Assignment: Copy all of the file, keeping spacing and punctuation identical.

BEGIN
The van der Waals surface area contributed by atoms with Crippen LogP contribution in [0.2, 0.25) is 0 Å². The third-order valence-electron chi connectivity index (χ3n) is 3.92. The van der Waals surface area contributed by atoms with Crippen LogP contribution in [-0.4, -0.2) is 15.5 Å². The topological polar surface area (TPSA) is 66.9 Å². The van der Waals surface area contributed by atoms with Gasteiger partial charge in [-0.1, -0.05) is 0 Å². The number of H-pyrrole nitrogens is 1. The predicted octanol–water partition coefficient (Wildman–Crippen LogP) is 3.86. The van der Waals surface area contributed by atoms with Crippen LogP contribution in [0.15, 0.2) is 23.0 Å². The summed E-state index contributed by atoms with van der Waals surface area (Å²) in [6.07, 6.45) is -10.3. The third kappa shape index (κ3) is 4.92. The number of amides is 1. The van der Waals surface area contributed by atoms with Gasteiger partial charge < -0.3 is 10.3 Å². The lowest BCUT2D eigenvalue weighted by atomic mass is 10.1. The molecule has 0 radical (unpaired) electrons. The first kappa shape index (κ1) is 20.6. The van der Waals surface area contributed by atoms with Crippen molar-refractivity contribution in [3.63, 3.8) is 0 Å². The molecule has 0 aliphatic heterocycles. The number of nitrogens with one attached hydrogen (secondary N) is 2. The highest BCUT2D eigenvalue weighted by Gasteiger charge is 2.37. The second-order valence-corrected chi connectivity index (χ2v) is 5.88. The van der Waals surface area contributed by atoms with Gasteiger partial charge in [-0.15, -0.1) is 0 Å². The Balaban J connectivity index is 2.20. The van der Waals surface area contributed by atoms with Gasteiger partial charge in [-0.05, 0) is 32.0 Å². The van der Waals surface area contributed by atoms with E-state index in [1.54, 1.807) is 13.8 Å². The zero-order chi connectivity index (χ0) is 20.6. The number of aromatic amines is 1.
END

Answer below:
The van der Waals surface area contributed by atoms with Crippen LogP contribution in [0.2, 0.25) is 0 Å². The third-order valence-electron chi connectivity index (χ3n) is 3.92. The van der Waals surface area contributed by atoms with Crippen LogP contribution in [-0.4, -0.2) is 15.5 Å². The topological polar surface area (TPSA) is 66.9 Å². The van der Waals surface area contributed by atoms with Gasteiger partial charge in [-0.1, -0.05) is 0 Å². The number of H-pyrrole nitrogens is 1. The predicted octanol–water partition coefficient (Wildman–Crippen LogP) is 3.86. The van der Waals surface area contributed by atoms with Crippen LogP contribution in [0.15, 0.2) is 23.0 Å². The summed E-state index contributed by atoms with van der Waals surface area (Å²) in [6.07, 6.45) is -10.3. The third kappa shape index (κ3) is 4.92. The number of amides is 1. The van der Waals surface area contributed by atoms with Gasteiger partial charge < -0.3 is 10.3 Å². The lowest BCUT2D eigenvalue weighted by atomic mass is 10.1. The molecule has 0 radical (unpaired) electrons. The first kappa shape index (κ1) is 20.6. The van der Waals surface area contributed by atoms with Crippen molar-refractivity contribution in [3.63, 3.8) is 0 Å². The molecule has 0 aliphatic heterocycles. The number of nitrogens with one attached hydrogen (secondary N) is 2. The highest BCUT2D eigenvalue weighted by Gasteiger charge is 2.37. The second-order valence-corrected chi connectivity index (χ2v) is 5.88. The van der Waals surface area contributed by atoms with Gasteiger partial charge in [-0.15, -0.1) is 0 Å². The Balaban J connectivity index is 2.20. The van der Waals surface area contributed by atoms with Gasteiger partial charge in [-0.05, 0) is 32.0 Å². The van der Waals surface area contributed by atoms with E-state index in [1.54, 1.807) is 13.8 Å². The zero-order chi connectivity index (χ0) is 20.6. The number of aromatic amines is 1.